In their letter, the academics made a false claim that CCUS is not a proven technology. Perhaps they should take Air Canada (soon to be fuelled at least in part by SAF) to Western Canada to one of the CCUS sites and have a look for themselves before making such a grandiose statement. The West has been using this technology successfully for decades and currently captures more than 4 million tons of emissions a year.

The first CCUS site opened in Saskatchewan in 2000 and now captures 3 million tons a year. The latest, Shell’s Quest project, opened in 2015 and today captures 1 million tons of carbon a year at a cost of $30 million ($30 dollars per ton). Building out CCUS infrastructure to remove all emissions created by fuel extraction and refinement is an important first step. For the Shell company, this is cheaper than paying the current $50 per ton federal carbon tax. But if Shell can sequester carbon at $30 per ton, is the plan to increase the federal carbon tax $15 a year to $170 per ton by 2030 necessary?

We can not tax our way to net zero emissions, but we can incentivize our way to that goal.

Canadian oil and gas companies have said that it will cost $75-billion (about $90 per ton) to implement CCUS for all of the Canadian Oil Sands. That’s $75 billion worth of tax credits and/or direct funding to remove 11% of Canada’s total emissions. The real question should be who should pay, and how fast can we get it done, not IF it should be done.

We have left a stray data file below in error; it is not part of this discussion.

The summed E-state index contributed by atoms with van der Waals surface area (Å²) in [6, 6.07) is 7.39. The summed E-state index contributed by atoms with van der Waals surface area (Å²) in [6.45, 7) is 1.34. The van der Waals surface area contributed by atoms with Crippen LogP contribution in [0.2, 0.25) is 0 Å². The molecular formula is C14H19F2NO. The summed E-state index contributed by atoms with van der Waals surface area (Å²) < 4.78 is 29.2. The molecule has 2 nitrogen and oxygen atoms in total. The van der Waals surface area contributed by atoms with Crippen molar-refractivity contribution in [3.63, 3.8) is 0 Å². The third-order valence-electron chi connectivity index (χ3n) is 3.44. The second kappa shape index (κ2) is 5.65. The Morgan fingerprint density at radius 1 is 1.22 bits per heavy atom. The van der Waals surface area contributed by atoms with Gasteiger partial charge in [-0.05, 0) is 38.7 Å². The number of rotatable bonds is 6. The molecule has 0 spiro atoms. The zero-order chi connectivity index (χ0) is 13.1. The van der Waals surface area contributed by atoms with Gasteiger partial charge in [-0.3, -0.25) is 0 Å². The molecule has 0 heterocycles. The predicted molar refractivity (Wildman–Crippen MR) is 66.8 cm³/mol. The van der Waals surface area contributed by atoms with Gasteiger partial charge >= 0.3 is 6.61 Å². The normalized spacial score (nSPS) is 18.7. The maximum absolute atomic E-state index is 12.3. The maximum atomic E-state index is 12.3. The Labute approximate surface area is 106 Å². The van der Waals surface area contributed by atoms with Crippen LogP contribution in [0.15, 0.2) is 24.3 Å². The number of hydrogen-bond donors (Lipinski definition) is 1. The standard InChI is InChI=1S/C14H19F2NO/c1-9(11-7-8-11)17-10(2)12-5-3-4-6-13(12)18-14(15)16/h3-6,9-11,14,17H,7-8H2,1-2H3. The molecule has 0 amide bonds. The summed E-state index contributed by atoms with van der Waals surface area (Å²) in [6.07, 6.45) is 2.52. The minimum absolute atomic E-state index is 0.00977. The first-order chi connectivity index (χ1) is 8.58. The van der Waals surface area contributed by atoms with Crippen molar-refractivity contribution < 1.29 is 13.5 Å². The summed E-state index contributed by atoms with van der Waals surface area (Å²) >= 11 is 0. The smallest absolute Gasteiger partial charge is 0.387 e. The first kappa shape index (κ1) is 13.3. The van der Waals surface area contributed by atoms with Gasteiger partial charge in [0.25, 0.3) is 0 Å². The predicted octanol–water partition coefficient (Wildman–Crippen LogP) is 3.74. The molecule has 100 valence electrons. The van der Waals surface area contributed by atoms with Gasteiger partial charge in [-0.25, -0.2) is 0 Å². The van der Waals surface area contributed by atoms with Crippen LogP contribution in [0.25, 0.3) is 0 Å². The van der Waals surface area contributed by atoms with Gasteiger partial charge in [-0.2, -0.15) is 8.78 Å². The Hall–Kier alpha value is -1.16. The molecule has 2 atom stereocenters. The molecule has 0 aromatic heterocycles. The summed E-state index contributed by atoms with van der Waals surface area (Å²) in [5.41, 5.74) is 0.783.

Change is happening. The Oil Sands GHG emissions per barrel produced have dropped 34% in the last 30 years. The next 30 years will see it go to zero.

An analysis performed by IHS Markit demonstrated that GHG intensity has already fallen by a yearly average of 1.5 kilograms of carbon dioxide equivalent per barrel since 2009. In absolute terms, emissions from the oil sands are expected to peak around 2027 and fall from then on, even as production increases. Today, fuel from the oil sands has the same or better “well-to-wheel” emissions than many other sources. The idea that Canadian oil is dirtier compared to imported oil is no longer true. CCUS will take those emissions to zero during the extraction and production process.

As much as the enviro-elitists would like, the oil industry is not going away.

A recent report from Canada’s Energy Regulator (CER) predicts that oil production in Canada will grow from 5 million barrels today (3 million just from the big six oil sands producers) to peak between 5.8 to 6.7 million by 2040 then slowly decline into the 22nd century. Yet the industry plans to achieve net-zero carbon emissions by 2050. It is impossible to imagine this goal being achieved without CCUS. It is frightening to imagine the environmental consequences of failing to meet this goal. The enduring political tension and rhetoric between Eastern and Western Canada could also place a strain on national unity.

Without a CCUS tax credit, incentivizing the industry to carry the cost of sequestering all emissions from oil production will be far more difficult. It would also make Canadian oil products less competitive in a profit-driven US marketplace that already has a CCUS tax credit and sustainable fuel targets in place. CCUS also sets the stage for the next steps — DCCUS and eFuel production.